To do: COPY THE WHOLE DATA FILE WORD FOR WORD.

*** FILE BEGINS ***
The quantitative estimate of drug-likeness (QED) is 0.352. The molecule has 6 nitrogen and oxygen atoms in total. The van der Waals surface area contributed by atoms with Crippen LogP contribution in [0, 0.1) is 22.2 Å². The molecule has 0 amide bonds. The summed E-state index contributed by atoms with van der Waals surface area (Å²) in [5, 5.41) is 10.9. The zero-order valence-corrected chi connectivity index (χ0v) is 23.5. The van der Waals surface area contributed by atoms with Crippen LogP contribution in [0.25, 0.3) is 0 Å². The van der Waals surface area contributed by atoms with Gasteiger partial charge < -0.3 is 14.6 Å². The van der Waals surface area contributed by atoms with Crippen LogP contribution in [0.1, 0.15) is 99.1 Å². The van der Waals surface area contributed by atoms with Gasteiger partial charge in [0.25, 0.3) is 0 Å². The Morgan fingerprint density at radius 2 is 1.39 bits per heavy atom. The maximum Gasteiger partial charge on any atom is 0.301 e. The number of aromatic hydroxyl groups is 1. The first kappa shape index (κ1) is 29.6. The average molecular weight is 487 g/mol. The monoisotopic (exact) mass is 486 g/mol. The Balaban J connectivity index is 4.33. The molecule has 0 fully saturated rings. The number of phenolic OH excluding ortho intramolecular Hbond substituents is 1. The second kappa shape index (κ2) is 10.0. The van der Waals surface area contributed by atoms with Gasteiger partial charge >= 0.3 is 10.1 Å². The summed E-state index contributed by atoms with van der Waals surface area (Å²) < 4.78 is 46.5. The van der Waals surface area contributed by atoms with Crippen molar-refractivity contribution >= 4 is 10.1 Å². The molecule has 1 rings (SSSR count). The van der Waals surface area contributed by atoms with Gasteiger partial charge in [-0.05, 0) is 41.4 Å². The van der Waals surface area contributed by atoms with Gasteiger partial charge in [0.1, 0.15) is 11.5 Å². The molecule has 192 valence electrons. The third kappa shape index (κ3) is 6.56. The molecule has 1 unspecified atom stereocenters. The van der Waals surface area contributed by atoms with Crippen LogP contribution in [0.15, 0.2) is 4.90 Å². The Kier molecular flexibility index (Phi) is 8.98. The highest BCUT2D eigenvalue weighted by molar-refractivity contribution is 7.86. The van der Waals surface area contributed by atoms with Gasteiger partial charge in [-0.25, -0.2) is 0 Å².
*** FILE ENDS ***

The quantitative estimate of drug-likeness (QED) is 0.352. The molecule has 6 nitrogen and oxygen atoms in total. The van der Waals surface area contributed by atoms with Crippen LogP contribution in [0, 0.1) is 22.2 Å². The molecule has 0 amide bonds. The summed E-state index contributed by atoms with van der Waals surface area (Å²) in [5, 5.41) is 10.9. The zero-order valence-corrected chi connectivity index (χ0v) is 23.5. The van der Waals surface area contributed by atoms with Crippen LogP contribution in [0.25, 0.3) is 0 Å². The van der Waals surface area contributed by atoms with Gasteiger partial charge < -0.3 is 14.6 Å². The van der Waals surface area contributed by atoms with Crippen LogP contribution in [0.1, 0.15) is 99.1 Å². The van der Waals surface area contributed by atoms with Gasteiger partial charge in [0.25, 0.3) is 0 Å². The Morgan fingerprint density at radius 2 is 1.39 bits per heavy atom. The maximum Gasteiger partial charge on any atom is 0.301 e. The number of aromatic hydroxyl groups is 1. The first kappa shape index (κ1) is 29.6. The average molecular weight is 487 g/mol. The monoisotopic (exact) mass is 486 g/mol. The Balaban J connectivity index is 4.33. The molecule has 0 fully saturated rings. The number of phenolic OH excluding ortho intramolecular Hbond substituents is 1. The second kappa shape index (κ2) is 10.0. The van der Waals surface area contributed by atoms with Gasteiger partial charge >= 0.3 is 10.1 Å². The summed E-state index contributed by atoms with van der Waals surface area (Å²) < 4.78 is 46.5. The van der Waals surface area contributed by atoms with Crippen molar-refractivity contribution >= 4 is 10.1 Å². The molecule has 1 rings (SSSR count). The van der Waals surface area contributed by atoms with Gasteiger partial charge in [-0.05, 0) is 41.4 Å². The van der Waals surface area contributed by atoms with Gasteiger partial charge in [0.1, 0.15) is 11.5 Å². The molecule has 192 valence electrons. The third kappa shape index (κ3) is 6.56. The molecule has 1 unspecified atom stereocenters. The van der Waals surface area contributed by atoms with Crippen LogP contribution in [0.15, 0.2) is 4.90 Å². The Kier molecular flexibility index (Phi) is 8.98. The highest BCUT2D eigenvalue weighted by molar-refractivity contribution is 7.86. The van der Waals surface area contributed by atoms with Gasteiger partial charge in [-0.25, -0.2) is 0 Å².